StateX — Story 2
The Cycle Of Life
Another reason I wrote the state_extended package was that I was coming from the Android world and had grown accustomed to working with the ‘life cycle’ events that commonly occur in mobile apps. I soon discovered implementing such a means in Flutter apps involved the WidgetObserver class with the command:
WidgetsBinding.instance!.addObserver(this). With this, you would then have the didChangeAppLifecycleState() function available to you. Of course, the StateX class makes working with the app’s life cycle very intuitive by including specific public functions. See the screenshot below.
Init The State
Take this package’s example app and port it into your own IDE. I’d suggest you then place some breakpoints, run the code, and witness how the StateX class allows you to now work with the app’s life cycle. The first screenshot below is that of the controller class, Controller. For demonstrational purposes, all the event handlers are implemented with the
print() function. As you know, when you run a Flutter app, a State object’s initState() function is called before it displays its content. Now if it was a StateX object with accompanying controllers, you’ll discover their own initState() functions would also be called. The second screenshot below displays the means to do so. Powerful stuff.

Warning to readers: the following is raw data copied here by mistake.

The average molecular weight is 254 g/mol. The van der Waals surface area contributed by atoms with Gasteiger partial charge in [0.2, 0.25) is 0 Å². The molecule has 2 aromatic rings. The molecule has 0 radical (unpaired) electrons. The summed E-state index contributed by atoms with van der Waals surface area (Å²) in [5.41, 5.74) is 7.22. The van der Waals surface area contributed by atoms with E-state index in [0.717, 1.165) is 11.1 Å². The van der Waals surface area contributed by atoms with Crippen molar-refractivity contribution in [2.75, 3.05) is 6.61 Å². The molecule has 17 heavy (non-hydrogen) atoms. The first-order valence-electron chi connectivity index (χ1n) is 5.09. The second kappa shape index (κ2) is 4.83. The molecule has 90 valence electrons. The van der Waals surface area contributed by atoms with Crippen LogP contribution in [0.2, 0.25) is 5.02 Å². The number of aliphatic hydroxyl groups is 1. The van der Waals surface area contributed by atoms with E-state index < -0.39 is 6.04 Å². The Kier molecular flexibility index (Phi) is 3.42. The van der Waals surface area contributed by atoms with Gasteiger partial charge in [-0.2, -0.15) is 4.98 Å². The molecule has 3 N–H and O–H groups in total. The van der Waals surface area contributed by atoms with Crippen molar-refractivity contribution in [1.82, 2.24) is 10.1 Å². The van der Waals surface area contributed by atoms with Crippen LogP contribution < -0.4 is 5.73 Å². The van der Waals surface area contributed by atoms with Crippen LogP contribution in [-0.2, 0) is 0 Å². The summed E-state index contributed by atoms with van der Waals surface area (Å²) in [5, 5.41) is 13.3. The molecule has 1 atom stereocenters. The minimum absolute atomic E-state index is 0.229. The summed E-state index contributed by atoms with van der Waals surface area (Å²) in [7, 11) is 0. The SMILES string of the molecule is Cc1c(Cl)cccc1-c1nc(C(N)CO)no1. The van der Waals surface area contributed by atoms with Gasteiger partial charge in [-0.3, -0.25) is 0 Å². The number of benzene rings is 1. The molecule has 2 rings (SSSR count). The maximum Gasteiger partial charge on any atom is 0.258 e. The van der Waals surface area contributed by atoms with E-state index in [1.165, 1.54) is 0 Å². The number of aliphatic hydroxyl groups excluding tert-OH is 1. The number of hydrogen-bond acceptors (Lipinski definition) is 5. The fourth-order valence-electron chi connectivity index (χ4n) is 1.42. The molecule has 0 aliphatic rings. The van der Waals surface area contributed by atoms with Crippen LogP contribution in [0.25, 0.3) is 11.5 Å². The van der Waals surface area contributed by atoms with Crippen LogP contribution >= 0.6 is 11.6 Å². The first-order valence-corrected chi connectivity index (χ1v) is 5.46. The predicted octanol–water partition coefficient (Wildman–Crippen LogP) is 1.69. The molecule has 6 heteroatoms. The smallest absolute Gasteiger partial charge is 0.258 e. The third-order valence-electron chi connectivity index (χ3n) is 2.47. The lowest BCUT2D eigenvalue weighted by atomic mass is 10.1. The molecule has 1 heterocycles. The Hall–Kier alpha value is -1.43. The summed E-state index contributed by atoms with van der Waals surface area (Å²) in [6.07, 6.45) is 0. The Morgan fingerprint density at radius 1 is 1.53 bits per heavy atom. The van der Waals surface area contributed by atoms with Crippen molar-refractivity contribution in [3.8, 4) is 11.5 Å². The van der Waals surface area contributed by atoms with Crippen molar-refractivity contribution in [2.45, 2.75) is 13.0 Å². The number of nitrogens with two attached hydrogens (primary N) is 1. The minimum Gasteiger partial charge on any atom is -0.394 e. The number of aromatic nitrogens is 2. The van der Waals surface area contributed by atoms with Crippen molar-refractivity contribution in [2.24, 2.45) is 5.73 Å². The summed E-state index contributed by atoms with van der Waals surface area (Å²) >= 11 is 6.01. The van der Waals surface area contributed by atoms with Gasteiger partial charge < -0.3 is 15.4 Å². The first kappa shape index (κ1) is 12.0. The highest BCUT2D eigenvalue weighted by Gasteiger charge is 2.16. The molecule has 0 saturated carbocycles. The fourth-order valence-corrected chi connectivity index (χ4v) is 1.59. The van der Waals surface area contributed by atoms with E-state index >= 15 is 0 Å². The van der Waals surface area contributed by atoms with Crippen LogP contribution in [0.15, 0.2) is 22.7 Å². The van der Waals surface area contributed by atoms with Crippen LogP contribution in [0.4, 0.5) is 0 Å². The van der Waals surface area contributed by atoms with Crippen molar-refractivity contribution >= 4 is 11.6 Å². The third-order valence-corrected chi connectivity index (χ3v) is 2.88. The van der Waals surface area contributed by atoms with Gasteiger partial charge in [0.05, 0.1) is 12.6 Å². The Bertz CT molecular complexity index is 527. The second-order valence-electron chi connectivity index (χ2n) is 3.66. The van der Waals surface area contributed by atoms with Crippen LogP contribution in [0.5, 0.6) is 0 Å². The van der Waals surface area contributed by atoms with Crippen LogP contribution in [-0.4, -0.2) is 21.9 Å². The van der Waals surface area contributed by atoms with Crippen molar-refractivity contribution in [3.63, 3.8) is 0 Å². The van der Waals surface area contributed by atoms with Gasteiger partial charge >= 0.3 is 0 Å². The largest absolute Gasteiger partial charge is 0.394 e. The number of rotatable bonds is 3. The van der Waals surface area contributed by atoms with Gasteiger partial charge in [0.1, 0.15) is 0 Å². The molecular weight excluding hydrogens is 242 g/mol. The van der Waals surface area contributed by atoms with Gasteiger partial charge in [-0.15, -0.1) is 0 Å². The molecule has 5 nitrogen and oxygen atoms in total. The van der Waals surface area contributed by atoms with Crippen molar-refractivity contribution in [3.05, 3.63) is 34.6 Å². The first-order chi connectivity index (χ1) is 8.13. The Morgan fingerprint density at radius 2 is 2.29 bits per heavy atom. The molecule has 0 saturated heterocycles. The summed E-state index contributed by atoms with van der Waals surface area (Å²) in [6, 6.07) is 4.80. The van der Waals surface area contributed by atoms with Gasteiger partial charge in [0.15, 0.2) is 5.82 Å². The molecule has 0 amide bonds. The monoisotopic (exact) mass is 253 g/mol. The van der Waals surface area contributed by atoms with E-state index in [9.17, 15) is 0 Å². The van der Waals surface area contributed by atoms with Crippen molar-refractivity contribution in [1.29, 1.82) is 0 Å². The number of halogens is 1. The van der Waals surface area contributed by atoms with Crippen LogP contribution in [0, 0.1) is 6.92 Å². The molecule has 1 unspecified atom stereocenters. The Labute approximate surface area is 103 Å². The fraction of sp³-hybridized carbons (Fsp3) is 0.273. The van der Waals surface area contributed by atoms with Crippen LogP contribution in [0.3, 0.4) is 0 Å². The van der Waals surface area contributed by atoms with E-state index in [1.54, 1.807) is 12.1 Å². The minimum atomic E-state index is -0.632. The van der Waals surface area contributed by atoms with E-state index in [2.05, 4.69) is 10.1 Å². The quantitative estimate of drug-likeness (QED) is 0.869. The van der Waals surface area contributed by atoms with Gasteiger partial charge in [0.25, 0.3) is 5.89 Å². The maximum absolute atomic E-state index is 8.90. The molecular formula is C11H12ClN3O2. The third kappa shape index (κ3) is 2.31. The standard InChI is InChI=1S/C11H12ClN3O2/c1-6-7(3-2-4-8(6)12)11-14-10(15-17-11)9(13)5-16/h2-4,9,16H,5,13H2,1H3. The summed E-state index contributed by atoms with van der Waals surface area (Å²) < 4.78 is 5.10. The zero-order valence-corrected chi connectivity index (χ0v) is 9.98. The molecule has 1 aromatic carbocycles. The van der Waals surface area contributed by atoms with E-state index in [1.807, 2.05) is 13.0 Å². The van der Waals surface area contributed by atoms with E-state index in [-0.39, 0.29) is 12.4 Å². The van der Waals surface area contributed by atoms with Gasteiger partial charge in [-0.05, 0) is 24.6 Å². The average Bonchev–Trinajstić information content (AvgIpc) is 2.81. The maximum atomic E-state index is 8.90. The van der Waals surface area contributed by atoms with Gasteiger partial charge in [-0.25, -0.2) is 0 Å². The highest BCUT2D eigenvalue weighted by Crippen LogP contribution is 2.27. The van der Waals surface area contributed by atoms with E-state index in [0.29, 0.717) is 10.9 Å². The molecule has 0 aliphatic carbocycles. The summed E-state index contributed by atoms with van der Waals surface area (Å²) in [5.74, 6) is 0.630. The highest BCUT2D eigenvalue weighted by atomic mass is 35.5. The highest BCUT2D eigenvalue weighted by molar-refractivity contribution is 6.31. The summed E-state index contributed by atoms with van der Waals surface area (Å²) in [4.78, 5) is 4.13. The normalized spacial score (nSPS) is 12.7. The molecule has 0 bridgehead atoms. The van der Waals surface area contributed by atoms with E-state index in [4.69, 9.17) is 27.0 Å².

Take A Pause
A common requirement should be the ‘pausing’ of your app’s operations when it’s deselected and or placed in the background — when another app comes into focus for example. It’s good practice to release any ‘expensive’ resources and only attain them again if and when your app regains focus and resumes its processing. The state_extended package makes all this a breeze.
The two screenshots below are again that of the controller object, Controller. In the video below, you can see the app being ‘paused’ and then quickly resumed (brought back into focus). A lot is going on in that short amount of time. Two event handlers, for example, are triggered when the app retreats to the background:
pausedLifecycleState() They are fired in that order. When the app returns to the foreground, the event handler ,
resumedLifecycleState(),is then triggered. With this, you have a ready means to regulate your app’s resources — and you can do this from a controller object as well. Can you see how easy that makes things?!
I Like Screenshots. Tap Caption For Gists.
As always, I prefer using screenshots in my articles over gists to show concepts rather than just show code. I find them easier to work with frankly. However, you can click or tap on their captions to see the code in a gist or in Github. Tap or click on the screenshots themselves to zoom in on them for a closer look. With that, you’ll find it best to read this article about mobile development on your computer than on your phone.
No Moving Pictures, No Social Media
There will be gif files in this article demonstrating aspects of the topic at hand. However, it’s said viewing such gif files is not possible when reading this article on platforms like Instagram or Facebook. They may come out as static pictures or simply blank placeholders. Please, be aware of this and maybe read this article on medium.com or on their own app.